About 100 people rallied at the Colorado State Capitol on Wednesday in support of clemency for the truck driver who was sentenced to more than a century in prison last week, with many in the crowd hoping to continue the movement’s mounting momentum.
“This type of injustice has to stop,” said Leonard Martinez, an attorney for the trucker’s family. “It has to stop at every level. It starts with legislation, it starts with the district attorney’s offices and it starts with our judges. We cannot stop until this system has been changed.”
Rogel Aguilera-Mederos, 26, was sentenced to a mandatory minimum of 110 years in prison after he was convicted of 27 crimes after he lost his brakes while driving a semitrailer on Interstate 70 in Colorado’s high country in 2019. Aguilera-Mederos passed by a runaway truck ramp designed to stop out-of-control semis and instead crashed into stopped traffic in Lakewood, killing four people in a fiery 28-car pileup.
The 110-year sentence drew immediate criticism, and calls for clemency have spread nationwide in the nine days since the sentencing.
“I want to see my son, I want to see my son,” Oslaida Mederos, the trucker’s mother, said in Spanish through sobs during Wednesday’s rally.
She and others emphasized that Aguilera-Mederos was not using alcohol or drugs at the time of the crash. Prosecutors said he was driving recklessly fast hours before the crash, and chose to keep driving in Colorado’s mountains despite knowing the truck had a problem with its brakes.
More than 4.6 million people have signed an online petition calling for Gov. Jared Polis to commute Aguilera-Mederos’s sentence. Polis said through a spokesman that his office would expedite consideration of Aguilera-Mederos’s clemency application, which the trucker submitted to the governor’s office Monday.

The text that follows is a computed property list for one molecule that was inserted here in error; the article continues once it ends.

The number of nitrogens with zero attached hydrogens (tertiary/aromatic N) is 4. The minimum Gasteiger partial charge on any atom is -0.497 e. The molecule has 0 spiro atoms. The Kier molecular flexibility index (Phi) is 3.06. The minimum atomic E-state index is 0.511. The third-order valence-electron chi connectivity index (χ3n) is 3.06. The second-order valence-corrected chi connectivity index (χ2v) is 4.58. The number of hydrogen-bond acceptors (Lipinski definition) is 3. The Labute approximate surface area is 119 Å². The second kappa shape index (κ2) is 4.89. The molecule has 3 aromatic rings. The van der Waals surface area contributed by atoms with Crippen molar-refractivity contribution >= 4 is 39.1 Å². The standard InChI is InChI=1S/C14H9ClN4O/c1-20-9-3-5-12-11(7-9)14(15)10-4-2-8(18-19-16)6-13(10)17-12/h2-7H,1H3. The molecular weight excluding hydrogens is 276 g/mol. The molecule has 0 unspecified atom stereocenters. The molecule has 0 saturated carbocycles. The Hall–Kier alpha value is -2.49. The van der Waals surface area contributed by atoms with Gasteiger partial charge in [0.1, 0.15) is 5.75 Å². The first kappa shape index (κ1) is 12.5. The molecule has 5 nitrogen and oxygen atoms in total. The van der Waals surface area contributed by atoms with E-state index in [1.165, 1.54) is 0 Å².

On Tuesday, First Judicial District Attorney Alexis King, whose office pursued the charges that ensured convictions would lead to Aguilera-Mederos spending decades in prison, announced she had asked a judge to expedite a separate legal process to reconsider Aguilera-Mederos’s sentence. District Court Judge Bruce Jones set a hearing Monday to discuss the prosecution’s request.
“We understand and appreciate the frustration of those seeking immediate consideration and ask for patience as we take the steps allowed by law before the judge who knows this case and the community that was impacted,” King said in a statement Wednesday.
Jones said as he imposed the sentence last week that he was doing so only because he was compelled by the state’s mandatory minimum sentencing laws. He suggested he would have meted out a lesser sentence if he’d had the legal authority to do so and implied he was open to reconsidering the sentence later.
State Sen. Julie Gonzales, D-Denver, addressed the crowd at Wednesday’s rally and said that while the morning’s event was focused on Aguilera-Mederos, wider criminal justice reform is needed.
“I want to acknowledge there are dozens, if not more, people with pending applications for clemency before the governor right now,” she said. “So while we call for justice for Rogel, let us also remind ourselves there are other people seeking justice as well.”
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